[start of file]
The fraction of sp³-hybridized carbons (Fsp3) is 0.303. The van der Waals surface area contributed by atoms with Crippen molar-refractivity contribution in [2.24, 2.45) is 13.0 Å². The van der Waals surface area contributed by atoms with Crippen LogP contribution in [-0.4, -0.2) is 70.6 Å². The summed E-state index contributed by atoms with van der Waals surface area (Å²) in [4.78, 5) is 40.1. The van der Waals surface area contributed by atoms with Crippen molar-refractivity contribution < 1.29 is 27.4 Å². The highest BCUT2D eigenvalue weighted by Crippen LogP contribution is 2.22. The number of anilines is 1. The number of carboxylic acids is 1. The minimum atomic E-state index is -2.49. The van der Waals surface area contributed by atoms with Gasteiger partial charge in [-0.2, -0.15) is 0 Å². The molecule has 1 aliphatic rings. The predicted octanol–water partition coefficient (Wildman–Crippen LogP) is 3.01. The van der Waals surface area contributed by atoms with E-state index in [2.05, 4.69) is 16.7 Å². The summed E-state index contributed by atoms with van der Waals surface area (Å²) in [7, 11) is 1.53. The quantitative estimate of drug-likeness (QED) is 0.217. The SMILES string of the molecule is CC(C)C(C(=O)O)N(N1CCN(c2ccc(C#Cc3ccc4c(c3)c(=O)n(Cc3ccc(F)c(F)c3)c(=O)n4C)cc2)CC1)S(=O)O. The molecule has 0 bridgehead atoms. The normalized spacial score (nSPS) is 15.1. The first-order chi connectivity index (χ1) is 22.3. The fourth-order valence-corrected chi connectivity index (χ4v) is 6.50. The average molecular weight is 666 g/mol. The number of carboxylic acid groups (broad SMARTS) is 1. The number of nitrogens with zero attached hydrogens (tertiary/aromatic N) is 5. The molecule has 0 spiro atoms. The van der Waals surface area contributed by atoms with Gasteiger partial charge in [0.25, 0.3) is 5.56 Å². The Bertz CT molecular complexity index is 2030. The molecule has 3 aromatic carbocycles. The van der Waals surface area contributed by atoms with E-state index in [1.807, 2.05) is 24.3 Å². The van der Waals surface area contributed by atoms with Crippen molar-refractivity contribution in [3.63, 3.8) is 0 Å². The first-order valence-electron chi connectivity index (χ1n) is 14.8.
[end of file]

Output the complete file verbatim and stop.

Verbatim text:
The fraction of sp³-hybridized carbons (Fsp3) is 0.303. The van der Waals surface area contributed by atoms with Crippen molar-refractivity contribution in [2.24, 2.45) is 13.0 Å². The van der Waals surface area contributed by atoms with Crippen LogP contribution in [-0.4, -0.2) is 70.6 Å². The summed E-state index contributed by atoms with van der Waals surface area (Å²) in [4.78, 5) is 40.1. The van der Waals surface area contributed by atoms with Crippen molar-refractivity contribution < 1.29 is 27.4 Å². The highest BCUT2D eigenvalue weighted by Crippen LogP contribution is 2.22. The number of anilines is 1. The number of carboxylic acids is 1. The minimum atomic E-state index is -2.49. The van der Waals surface area contributed by atoms with Gasteiger partial charge in [-0.2, -0.15) is 0 Å². The molecule has 1 aliphatic rings. The predicted octanol–water partition coefficient (Wildman–Crippen LogP) is 3.01. The van der Waals surface area contributed by atoms with E-state index in [2.05, 4.69) is 16.7 Å². The summed E-state index contributed by atoms with van der Waals surface area (Å²) in [7, 11) is 1.53. The quantitative estimate of drug-likeness (QED) is 0.217. The SMILES string of the molecule is CC(C)C(C(=O)O)N(N1CCN(c2ccc(C#Cc3ccc4c(c3)c(=O)n(Cc3ccc(F)c(F)c3)c(=O)n4C)cc2)CC1)S(=O)O. The molecule has 0 bridgehead atoms. The normalized spacial score (nSPS) is 15.1. The first-order chi connectivity index (χ1) is 22.3. The fourth-order valence-corrected chi connectivity index (χ4v) is 6.50. The average molecular weight is 666 g/mol. The number of carboxylic acid groups (broad SMARTS) is 1. The number of nitrogens with zero attached hydrogens (tertiary/aromatic N) is 5. The molecule has 0 spiro atoms. The van der Waals surface area contributed by atoms with Gasteiger partial charge in [0.25, 0.3) is 5.56 Å². The Bertz CT molecular complexity index is 2030. The molecule has 3 aromatic carbocycles. The van der Waals surface area contributed by atoms with E-state index in [1.807, 2.05) is 24.3 Å². The van der Waals surface area contributed by atoms with Crippen molar-refractivity contribution in [3.63, 3.8) is 0 Å². The first-order valence-electron chi connectivity index (χ1n) is 14.8.